Labour leadership hopeful Sir Keir Starmer brings campaign trail to Stratford
- Credit: PA
Potential Labour leader Sir Keir Starmer has said the party has been making policies “without regard” for those in society who “want to get on”.
In what will be seen as a criticism of the party's direction under outgoing leader Jeremy Corbyn, the shadow Brexit secretary said the opposition party had failed to offer "opportunity" to voters in "recent years".
The party suffered its worst election defeat since 1935 during the December poll, losing 59 seats overall.
Sir Keir, speaking at an event in Stratford, said the party had labelled those in society either "the elite" or the "downtrodden" and had not done enough to appeal to those in between who "want to get on".
It comes as the Community union became the latest to back the early front-runner, who already has enough nominations from trade unions and socialist groups to make it on to the final ballot.
Monday, January 27 marked Sir Keir's first day back to campaigning in the leadership election since cancelling events on Thursday after his mother-in-law was admitted to intensive care following an accident last week.
Answering a question at the Old Town Hall about how Labour could win over Tory voters, Sir Keir said Labour needed to offer a more inspiring vision for future generations.
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The Holborn and St Pancras MP said: "We've depicted the public as either elitist at the top or downtrodden, without regard for the middle where there are lots of people who want opportunity and we need to be making the case for solidarity and opportunity.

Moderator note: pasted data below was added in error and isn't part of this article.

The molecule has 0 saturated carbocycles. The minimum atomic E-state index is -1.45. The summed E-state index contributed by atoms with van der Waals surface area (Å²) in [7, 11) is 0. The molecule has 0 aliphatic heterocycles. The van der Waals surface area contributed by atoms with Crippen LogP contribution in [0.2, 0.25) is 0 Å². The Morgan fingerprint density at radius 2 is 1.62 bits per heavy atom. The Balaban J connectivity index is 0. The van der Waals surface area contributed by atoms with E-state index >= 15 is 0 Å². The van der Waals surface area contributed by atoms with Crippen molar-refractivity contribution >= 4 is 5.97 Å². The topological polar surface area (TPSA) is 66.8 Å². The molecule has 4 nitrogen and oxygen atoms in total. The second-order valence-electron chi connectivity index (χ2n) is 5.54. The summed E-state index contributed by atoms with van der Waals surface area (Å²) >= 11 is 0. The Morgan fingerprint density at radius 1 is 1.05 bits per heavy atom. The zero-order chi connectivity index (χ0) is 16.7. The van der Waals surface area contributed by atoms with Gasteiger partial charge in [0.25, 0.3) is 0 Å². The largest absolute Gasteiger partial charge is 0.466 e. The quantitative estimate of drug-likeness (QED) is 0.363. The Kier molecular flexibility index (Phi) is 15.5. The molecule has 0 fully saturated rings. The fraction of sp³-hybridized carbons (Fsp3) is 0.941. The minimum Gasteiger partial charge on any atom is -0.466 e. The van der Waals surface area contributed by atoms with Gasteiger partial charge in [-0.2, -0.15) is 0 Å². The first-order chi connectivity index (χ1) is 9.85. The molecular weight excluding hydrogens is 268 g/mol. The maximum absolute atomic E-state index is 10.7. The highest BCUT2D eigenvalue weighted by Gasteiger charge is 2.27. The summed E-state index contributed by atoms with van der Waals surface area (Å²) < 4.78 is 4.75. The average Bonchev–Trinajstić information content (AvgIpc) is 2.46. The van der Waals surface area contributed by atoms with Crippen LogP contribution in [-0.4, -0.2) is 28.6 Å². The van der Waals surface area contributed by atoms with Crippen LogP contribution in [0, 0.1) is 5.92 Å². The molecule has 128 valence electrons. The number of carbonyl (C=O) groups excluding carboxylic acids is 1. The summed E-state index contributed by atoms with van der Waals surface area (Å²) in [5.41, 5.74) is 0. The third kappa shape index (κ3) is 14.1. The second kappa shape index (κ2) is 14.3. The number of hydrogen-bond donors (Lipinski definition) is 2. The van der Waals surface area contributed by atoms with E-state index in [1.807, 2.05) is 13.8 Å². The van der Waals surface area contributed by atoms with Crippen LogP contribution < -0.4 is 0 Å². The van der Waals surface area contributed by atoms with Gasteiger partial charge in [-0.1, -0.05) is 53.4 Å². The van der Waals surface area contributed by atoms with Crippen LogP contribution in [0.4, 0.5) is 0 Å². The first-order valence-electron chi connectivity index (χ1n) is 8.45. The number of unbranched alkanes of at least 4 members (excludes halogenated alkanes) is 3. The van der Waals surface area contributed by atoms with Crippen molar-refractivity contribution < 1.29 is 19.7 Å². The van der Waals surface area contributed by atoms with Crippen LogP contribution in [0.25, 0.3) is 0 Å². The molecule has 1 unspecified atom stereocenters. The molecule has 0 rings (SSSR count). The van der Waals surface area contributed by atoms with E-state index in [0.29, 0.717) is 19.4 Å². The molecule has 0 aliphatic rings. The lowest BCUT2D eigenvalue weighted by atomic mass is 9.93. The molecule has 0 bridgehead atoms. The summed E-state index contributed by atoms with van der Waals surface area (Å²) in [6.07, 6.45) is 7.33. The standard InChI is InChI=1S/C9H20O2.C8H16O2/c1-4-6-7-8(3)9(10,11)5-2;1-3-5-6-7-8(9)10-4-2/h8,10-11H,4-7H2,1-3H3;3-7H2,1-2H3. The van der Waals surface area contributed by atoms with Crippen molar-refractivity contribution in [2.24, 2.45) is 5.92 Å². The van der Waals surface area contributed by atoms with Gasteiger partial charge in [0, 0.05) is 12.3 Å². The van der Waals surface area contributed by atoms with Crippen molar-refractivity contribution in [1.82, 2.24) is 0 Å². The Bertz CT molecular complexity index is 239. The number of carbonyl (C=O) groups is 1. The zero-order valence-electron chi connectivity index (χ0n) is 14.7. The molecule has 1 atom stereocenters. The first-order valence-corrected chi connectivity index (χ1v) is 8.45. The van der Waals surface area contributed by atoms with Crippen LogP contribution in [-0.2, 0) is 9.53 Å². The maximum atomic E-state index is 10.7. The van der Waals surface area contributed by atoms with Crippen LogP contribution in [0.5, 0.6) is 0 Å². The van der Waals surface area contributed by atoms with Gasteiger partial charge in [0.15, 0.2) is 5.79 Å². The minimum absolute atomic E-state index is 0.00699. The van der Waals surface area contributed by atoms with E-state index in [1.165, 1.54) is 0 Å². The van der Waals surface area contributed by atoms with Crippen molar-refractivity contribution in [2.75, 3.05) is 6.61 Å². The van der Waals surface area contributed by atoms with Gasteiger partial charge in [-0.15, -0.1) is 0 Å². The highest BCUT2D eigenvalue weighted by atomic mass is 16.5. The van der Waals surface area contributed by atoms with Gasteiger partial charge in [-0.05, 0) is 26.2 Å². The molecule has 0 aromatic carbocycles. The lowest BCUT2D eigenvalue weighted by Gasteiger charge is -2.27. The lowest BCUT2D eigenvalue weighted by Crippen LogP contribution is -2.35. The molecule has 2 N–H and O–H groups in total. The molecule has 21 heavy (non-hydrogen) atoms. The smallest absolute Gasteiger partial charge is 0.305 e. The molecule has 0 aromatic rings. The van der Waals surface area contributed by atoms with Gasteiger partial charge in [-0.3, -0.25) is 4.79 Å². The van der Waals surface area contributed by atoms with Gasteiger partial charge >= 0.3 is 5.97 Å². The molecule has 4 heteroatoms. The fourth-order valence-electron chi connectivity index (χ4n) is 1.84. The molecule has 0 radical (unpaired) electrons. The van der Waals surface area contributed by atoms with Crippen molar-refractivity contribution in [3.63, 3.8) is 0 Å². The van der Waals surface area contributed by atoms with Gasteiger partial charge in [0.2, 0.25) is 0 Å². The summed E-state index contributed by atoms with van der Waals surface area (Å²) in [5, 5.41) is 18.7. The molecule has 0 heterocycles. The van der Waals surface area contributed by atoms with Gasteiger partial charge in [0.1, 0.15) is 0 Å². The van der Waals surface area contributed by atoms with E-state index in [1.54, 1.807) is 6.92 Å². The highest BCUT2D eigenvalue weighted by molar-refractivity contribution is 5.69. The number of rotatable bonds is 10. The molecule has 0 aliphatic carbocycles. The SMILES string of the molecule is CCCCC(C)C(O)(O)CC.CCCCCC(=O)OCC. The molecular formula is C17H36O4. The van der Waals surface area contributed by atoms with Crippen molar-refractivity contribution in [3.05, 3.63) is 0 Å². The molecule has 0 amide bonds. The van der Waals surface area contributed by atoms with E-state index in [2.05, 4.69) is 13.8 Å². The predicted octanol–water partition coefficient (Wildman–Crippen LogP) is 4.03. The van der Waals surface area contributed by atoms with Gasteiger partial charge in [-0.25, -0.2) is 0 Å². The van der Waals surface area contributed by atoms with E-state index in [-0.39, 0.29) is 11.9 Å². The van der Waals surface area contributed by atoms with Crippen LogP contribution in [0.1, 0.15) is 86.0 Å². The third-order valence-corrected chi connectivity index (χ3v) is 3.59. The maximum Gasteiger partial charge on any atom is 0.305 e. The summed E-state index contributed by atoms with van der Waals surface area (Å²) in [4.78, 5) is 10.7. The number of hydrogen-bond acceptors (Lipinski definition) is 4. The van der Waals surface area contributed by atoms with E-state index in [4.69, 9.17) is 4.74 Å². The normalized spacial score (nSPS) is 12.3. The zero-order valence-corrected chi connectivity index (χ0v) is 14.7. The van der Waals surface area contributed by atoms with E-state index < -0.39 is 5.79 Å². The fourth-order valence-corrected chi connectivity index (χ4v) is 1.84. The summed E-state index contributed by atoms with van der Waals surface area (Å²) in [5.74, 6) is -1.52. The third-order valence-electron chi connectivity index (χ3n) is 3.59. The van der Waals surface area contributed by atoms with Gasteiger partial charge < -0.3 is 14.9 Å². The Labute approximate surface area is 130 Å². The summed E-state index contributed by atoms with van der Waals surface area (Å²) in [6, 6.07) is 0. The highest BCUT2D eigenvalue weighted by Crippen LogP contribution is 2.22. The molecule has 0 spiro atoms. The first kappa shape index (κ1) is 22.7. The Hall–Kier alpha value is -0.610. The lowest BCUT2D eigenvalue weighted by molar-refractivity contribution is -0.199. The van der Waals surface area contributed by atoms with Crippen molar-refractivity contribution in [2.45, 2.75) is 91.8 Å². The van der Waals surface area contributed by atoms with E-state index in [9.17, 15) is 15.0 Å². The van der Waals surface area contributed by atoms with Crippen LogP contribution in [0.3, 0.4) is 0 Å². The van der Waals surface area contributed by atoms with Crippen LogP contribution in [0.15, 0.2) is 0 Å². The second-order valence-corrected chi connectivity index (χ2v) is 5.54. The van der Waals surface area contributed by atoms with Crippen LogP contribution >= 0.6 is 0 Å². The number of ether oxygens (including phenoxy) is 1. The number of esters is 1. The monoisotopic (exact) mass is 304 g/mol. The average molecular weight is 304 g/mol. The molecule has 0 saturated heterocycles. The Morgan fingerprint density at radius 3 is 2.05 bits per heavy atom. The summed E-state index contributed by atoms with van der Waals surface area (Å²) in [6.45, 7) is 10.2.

"I'm not sure we have been making both those cases powerfully enough. And I think if we do, we have the chance to bring over votes that we don't have at the moment."
The 57-year-old said his own toolmaker father and nurse mother had been "driven by the Labour dream that their children would have better opportunities than theirs".
Sir Keir also said he would "lead from the front" on tackling anti-Semitism if he is elected Mr Corbyn's successor on April 4.
The party is currently being investigated by the Equalities and Human Rights Commission over the blight of antisemitism in the party, a probe that Sir Keir said Labour must give "full access" to.
Speaking on the 75th anniversary of the liberation of Auschwitz, he said: "This is not complicated - if you're antisemitic, you shouldn't be in the Labour Party.
"If I was leader of the Labour Party, I would take personal responsibility for this. I would need to know every week what is going on.
"It is only when the person who is leading the party takes that kind of direct involvement that things get done and things change."